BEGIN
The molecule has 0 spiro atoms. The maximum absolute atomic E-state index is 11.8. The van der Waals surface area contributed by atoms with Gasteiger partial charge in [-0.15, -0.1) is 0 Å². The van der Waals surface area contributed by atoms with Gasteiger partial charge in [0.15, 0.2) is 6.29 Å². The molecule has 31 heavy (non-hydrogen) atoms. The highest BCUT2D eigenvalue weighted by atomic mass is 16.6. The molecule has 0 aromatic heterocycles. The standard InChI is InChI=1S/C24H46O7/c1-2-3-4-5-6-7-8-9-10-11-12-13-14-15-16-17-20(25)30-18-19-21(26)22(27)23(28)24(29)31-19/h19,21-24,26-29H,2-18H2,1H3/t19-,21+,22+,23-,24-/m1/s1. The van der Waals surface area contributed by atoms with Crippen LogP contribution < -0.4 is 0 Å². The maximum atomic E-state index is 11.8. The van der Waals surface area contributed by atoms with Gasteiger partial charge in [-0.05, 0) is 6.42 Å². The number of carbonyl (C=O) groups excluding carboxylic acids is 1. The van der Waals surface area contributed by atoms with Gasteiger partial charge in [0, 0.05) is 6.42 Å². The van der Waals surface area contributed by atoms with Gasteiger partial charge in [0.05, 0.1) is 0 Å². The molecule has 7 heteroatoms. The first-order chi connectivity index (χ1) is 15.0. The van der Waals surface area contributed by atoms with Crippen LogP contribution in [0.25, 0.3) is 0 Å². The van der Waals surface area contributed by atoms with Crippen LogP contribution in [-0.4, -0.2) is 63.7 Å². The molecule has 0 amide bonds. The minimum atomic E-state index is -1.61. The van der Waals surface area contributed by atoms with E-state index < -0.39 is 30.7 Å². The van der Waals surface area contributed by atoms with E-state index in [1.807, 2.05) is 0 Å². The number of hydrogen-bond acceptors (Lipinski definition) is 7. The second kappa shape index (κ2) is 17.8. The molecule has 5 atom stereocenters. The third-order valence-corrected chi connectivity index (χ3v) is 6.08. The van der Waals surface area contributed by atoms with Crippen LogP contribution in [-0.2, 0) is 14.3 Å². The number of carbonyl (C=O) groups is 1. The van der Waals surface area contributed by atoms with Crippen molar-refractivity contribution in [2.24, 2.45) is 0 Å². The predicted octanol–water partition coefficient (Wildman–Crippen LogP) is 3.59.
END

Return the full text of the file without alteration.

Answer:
The molecule has 0 spiro atoms. The maximum absolute atomic E-state index is 11.8. The van der Waals surface area contributed by atoms with Gasteiger partial charge in [-0.15, -0.1) is 0 Å². The van der Waals surface area contributed by atoms with Gasteiger partial charge in [0.15, 0.2) is 6.29 Å². The molecule has 31 heavy (non-hydrogen) atoms. The highest BCUT2D eigenvalue weighted by atomic mass is 16.6. The molecule has 0 aromatic heterocycles. The standard InChI is InChI=1S/C24H46O7/c1-2-3-4-5-6-7-8-9-10-11-12-13-14-15-16-17-20(25)30-18-19-21(26)22(27)23(28)24(29)31-19/h19,21-24,26-29H,2-18H2,1H3/t19-,21+,22+,23-,24-/m1/s1. The van der Waals surface area contributed by atoms with Crippen LogP contribution < -0.4 is 0 Å². The maximum atomic E-state index is 11.8. The van der Waals surface area contributed by atoms with Gasteiger partial charge in [-0.05, 0) is 6.42 Å². The number of carbonyl (C=O) groups excluding carboxylic acids is 1. The van der Waals surface area contributed by atoms with Gasteiger partial charge in [0, 0.05) is 6.42 Å². The van der Waals surface area contributed by atoms with Gasteiger partial charge in [0.05, 0.1) is 0 Å². The molecule has 7 heteroatoms. The first-order chi connectivity index (χ1) is 15.0. The van der Waals surface area contributed by atoms with Crippen LogP contribution in [0.25, 0.3) is 0 Å². The van der Waals surface area contributed by atoms with Crippen LogP contribution in [-0.4, -0.2) is 63.7 Å². The molecule has 0 amide bonds. The minimum atomic E-state index is -1.61. The van der Waals surface area contributed by atoms with E-state index < -0.39 is 30.7 Å². The van der Waals surface area contributed by atoms with E-state index in [1.807, 2.05) is 0 Å². The number of hydrogen-bond acceptors (Lipinski definition) is 7. The second kappa shape index (κ2) is 17.8. The molecule has 5 atom stereocenters. The third-order valence-corrected chi connectivity index (χ3v) is 6.08. The van der Waals surface area contributed by atoms with Crippen LogP contribution in [-0.2, 0) is 14.3 Å². The number of carbonyl (C=O) groups is 1. The van der Waals surface area contributed by atoms with Crippen molar-refractivity contribution in [2.24, 2.45) is 0 Å². The predicted octanol–water partition coefficient (Wildman–Crippen LogP) is 3.59.